Part one of this feature will outline the main challenges/issues that face Ireland’s coastline from a coastal erosion perspective and a follow-up article will describe some actions that should be taken in the absence of any motivation to develop a national strategy.

Wave energy


Coast1

Seawall damage at Kilkee, Co Clare

Soft coastlines are naturally dynamic and beaches have the capacity to adapt to the most efficient profile possible in order to dissipate the incident wave energy. Thus a beach shape is very sensitive to variations in water levels, wave conditions and sediment supply and so particularly in times of storms it needs to borrow material from dunes and cliffs in order to achieve its equilibrium profile.  When there is a deficit of sediment, the beach cannot adapt appropriately and the coastline gets hit harder than it should. This is likely to be the case in a number of towns and golf clubs, where coastal defences cut off the sediment supply and higher waves can propagate further up the beach.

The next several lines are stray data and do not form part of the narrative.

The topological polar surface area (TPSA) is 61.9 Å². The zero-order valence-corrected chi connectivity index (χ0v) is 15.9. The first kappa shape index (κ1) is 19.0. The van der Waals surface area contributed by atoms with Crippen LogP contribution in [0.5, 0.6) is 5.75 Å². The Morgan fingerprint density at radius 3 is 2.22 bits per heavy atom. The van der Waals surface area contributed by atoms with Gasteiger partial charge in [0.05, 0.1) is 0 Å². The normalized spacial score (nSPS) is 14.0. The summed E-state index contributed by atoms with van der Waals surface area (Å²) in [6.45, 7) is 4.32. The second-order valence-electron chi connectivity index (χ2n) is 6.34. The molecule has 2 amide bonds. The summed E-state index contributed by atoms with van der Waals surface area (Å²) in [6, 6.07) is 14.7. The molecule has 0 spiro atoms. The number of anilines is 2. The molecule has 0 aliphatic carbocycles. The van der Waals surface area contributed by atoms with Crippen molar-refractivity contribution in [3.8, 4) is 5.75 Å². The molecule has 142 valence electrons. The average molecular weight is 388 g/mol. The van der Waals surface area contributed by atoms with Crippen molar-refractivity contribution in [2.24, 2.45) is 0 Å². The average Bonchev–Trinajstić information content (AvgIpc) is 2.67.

Many natural beaches can recover after large storm events but recovery is not possible where there is progressive erosion and longshore sediment transport. Local authorities generally think that coastal erosion rates are increasing, so this is an issue that is unlikely to go away. Also, we can no longer rely on big storms being of a frequency that repair of damaged defences will remain our primary coastal protection activity. Therefore, at some stage, we will have to place more emphasis on understanding our coastline and determining the best method to manage it.

Modelling sea levels